8. Roll out the second ball of dough in the same manner into a slightly smaller circle. Lay it over the filling. Crimp the edges together to seal and trim off any excess to form an even edge. Cut several slashes in the top to allow steam to escape and decorate with extra pieces of dough, pressing them gently onto the crust.

9. Brush the crust with the beaten egg and bake in the preheated oven until golden, about 1 hour, 10 minutes, or until golden. Remove from the oven and transfer it to a rack to cool for about 10 minutes. Serve hot or warm, cut into wedges.

Note: This pie keeps well in the refrigerator for up to 5 days. Reheat it in an oven preheated to 350 F until warm throughout, 20 to 30 minutes.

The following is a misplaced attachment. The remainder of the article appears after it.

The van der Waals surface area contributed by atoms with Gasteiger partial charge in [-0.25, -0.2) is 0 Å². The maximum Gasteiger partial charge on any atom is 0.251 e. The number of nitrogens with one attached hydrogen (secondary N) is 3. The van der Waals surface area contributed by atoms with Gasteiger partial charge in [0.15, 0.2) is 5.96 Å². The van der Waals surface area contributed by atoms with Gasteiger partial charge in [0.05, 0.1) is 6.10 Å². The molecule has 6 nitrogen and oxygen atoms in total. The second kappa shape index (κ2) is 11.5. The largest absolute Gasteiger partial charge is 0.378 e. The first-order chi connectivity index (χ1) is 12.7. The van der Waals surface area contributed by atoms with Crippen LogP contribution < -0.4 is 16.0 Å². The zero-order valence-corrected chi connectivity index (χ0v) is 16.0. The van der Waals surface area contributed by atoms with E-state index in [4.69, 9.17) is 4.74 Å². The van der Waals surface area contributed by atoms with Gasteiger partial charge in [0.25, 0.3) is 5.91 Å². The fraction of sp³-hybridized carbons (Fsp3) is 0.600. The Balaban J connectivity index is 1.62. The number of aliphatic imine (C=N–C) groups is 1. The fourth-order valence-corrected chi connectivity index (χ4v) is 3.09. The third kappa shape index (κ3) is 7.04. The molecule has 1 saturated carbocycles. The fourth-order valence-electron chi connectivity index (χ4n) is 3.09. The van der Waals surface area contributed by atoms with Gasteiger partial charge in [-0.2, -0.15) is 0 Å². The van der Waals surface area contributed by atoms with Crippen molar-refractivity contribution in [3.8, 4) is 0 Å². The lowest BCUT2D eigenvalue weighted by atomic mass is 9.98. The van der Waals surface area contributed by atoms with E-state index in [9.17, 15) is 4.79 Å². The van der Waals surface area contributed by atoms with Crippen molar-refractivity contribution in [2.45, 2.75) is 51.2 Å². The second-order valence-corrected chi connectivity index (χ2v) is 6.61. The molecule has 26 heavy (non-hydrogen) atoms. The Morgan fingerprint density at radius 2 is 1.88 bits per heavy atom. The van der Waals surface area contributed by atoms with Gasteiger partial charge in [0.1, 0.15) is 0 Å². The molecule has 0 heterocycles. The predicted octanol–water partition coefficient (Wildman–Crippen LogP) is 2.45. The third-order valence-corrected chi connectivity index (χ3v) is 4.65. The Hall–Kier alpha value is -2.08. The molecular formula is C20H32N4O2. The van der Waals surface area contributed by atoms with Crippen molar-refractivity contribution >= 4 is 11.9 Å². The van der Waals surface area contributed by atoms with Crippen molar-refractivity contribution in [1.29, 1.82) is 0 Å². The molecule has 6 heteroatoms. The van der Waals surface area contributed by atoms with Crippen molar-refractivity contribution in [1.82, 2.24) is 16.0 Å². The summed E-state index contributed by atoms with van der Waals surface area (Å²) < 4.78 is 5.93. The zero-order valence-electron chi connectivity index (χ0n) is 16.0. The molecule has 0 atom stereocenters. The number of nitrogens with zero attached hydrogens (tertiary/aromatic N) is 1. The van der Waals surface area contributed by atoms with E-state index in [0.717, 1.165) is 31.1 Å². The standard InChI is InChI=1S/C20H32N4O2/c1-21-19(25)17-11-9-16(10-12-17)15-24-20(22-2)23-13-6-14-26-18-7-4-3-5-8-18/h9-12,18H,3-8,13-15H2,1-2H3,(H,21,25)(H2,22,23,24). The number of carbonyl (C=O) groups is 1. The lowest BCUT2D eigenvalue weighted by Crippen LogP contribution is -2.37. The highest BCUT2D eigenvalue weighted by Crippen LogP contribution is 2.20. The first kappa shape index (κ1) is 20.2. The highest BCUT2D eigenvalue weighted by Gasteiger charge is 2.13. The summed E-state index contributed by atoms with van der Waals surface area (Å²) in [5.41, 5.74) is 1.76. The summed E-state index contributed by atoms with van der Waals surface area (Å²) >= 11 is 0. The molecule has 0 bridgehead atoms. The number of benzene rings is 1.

What you’ll need to make a french apple tart

Before we get to the recipe, a word of advice: you might be tempted to load up the tart with extra apples but, trust me, less is more with this type of dessert. The apples release quite a bit of juice, which can leak from the tart and make a mess of the crust and your oven.

Also, be sure to use apples suitable for baking — think Fuji, Granny Smith, Jonagolds, Jonathans, Golden Delicious, Gala, Honey Crisp, etc. — otherwise, they’ll turn into applesauce.

Ricotta, Spinach, & Artichoke Tart